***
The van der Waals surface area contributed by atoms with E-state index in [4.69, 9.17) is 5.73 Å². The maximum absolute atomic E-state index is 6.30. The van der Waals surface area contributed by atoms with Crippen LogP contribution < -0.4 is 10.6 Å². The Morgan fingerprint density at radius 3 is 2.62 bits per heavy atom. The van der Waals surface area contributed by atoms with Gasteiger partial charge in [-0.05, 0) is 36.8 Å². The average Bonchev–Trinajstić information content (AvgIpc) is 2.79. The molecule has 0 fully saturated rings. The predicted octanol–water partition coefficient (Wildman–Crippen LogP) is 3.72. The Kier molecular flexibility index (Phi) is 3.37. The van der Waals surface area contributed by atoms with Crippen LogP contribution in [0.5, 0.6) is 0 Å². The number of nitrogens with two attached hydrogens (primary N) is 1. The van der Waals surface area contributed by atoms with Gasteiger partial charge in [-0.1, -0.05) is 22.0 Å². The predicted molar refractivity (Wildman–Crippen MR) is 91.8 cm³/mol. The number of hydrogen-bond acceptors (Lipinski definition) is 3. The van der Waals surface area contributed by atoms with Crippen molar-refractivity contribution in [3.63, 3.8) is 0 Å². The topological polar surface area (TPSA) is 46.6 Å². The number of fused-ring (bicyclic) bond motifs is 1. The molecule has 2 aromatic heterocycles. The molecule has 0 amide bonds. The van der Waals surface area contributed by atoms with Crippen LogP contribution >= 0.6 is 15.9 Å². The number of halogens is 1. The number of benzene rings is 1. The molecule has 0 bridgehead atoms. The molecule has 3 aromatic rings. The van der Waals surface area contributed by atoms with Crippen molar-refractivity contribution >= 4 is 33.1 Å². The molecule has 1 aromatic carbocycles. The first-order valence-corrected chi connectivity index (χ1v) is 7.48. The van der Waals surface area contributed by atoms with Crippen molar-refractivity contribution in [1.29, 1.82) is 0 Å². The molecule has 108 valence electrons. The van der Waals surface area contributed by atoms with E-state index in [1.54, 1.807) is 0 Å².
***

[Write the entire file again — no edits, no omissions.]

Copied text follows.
The van der Waals surface area contributed by atoms with E-state index in [4.69, 9.17) is 5.73 Å². The maximum absolute atomic E-state index is 6.30. The van der Waals surface area contributed by atoms with Crippen LogP contribution < -0.4 is 10.6 Å². The Morgan fingerprint density at radius 3 is 2.62 bits per heavy atom. The van der Waals surface area contributed by atoms with Gasteiger partial charge in [-0.05, 0) is 36.8 Å². The average Bonchev–Trinajstić information content (AvgIpc) is 2.79. The molecule has 0 fully saturated rings. The predicted octanol–water partition coefficient (Wildman–Crippen LogP) is 3.72. The Kier molecular flexibility index (Phi) is 3.37. The van der Waals surface area contributed by atoms with Crippen LogP contribution in [0.5, 0.6) is 0 Å². The number of nitrogens with two attached hydrogens (primary N) is 1. The van der Waals surface area contributed by atoms with Gasteiger partial charge in [-0.1, -0.05) is 22.0 Å². The predicted molar refractivity (Wildman–Crippen MR) is 91.8 cm³/mol. The number of hydrogen-bond acceptors (Lipinski definition) is 3. The van der Waals surface area contributed by atoms with Crippen molar-refractivity contribution in [3.63, 3.8) is 0 Å². The topological polar surface area (TPSA) is 46.6 Å². The number of fused-ring (bicyclic) bond motifs is 1. The molecule has 2 aromatic heterocycles. The molecule has 0 amide bonds. The van der Waals surface area contributed by atoms with Crippen LogP contribution >= 0.6 is 15.9 Å². The number of halogens is 1. The number of benzene rings is 1. The molecule has 0 bridgehead atoms. The molecule has 3 aromatic rings. The van der Waals surface area contributed by atoms with Crippen molar-refractivity contribution >= 4 is 33.1 Å². The molecule has 1 aromatic carbocycles. The first-order valence-corrected chi connectivity index (χ1v) is 7.48. The van der Waals surface area contributed by atoms with Crippen molar-refractivity contribution in [1.29, 1.82) is 0 Å². The molecule has 108 valence electrons. The van der Waals surface area contributed by atoms with E-state index in [1.54, 1.807) is 0 Å².